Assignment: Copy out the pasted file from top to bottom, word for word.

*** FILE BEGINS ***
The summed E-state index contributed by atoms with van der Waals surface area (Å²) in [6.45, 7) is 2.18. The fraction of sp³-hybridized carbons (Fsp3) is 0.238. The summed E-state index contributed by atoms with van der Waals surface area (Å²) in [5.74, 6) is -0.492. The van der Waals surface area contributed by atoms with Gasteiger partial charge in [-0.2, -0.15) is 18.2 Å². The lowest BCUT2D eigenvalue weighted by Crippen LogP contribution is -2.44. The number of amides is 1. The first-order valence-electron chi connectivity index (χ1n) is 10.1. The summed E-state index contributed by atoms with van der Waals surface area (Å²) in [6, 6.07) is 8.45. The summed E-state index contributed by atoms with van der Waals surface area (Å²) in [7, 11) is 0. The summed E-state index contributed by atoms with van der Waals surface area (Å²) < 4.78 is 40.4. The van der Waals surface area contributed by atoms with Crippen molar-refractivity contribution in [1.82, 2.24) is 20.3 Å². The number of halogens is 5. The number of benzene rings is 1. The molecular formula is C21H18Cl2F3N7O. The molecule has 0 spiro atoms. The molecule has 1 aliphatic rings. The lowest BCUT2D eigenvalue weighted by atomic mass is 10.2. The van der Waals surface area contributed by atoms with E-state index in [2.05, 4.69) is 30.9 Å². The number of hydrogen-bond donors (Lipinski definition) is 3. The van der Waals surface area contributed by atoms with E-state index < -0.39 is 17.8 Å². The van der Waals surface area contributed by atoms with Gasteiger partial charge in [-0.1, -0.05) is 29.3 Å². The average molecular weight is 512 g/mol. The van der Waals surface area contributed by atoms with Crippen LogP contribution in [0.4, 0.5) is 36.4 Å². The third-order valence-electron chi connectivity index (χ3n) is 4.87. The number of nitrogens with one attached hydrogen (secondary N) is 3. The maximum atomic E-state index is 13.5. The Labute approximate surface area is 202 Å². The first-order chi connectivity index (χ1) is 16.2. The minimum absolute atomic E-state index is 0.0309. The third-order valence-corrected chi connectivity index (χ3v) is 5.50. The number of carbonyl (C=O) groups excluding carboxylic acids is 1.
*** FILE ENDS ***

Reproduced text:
The summed E-state index contributed by atoms with van der Waals surface area (Å²) in [6.45, 7) is 2.18. The fraction of sp³-hybridized carbons (Fsp3) is 0.238. The summed E-state index contributed by atoms with van der Waals surface area (Å²) in [5.74, 6) is -0.492. The van der Waals surface area contributed by atoms with Gasteiger partial charge in [-0.2, -0.15) is 18.2 Å². The lowest BCUT2D eigenvalue weighted by Crippen LogP contribution is -2.44. The number of amides is 1. The first-order valence-electron chi connectivity index (χ1n) is 10.1. The summed E-state index contributed by atoms with van der Waals surface area (Å²) in [6, 6.07) is 8.45. The summed E-state index contributed by atoms with van der Waals surface area (Å²) in [7, 11) is 0. The summed E-state index contributed by atoms with van der Waals surface area (Å²) < 4.78 is 40.4. The van der Waals surface area contributed by atoms with Crippen molar-refractivity contribution in [1.82, 2.24) is 20.3 Å². The number of halogens is 5. The number of benzene rings is 1. The molecular formula is C21H18Cl2F3N7O. The molecule has 0 spiro atoms. The molecule has 1 aliphatic rings. The lowest BCUT2D eigenvalue weighted by atomic mass is 10.2. The van der Waals surface area contributed by atoms with E-state index in [2.05, 4.69) is 30.9 Å². The number of hydrogen-bond donors (Lipinski definition) is 3. The van der Waals surface area contributed by atoms with E-state index < -0.39 is 17.8 Å². The van der Waals surface area contributed by atoms with Gasteiger partial charge in [-0.1, -0.05) is 29.3 Å². The average molecular weight is 512 g/mol. The van der Waals surface area contributed by atoms with Crippen LogP contribution in [0.4, 0.5) is 36.4 Å². The third-order valence-electron chi connectivity index (χ3n) is 4.87. The number of nitrogens with one attached hydrogen (secondary N) is 3. The maximum atomic E-state index is 13.5. The Labute approximate surface area is 202 Å². The first-order chi connectivity index (χ1) is 16.2. The minimum absolute atomic E-state index is 0.0309. The third-order valence-corrected chi connectivity index (χ3v) is 5.50. The number of carbonyl (C=O) groups excluding carboxylic acids is 1.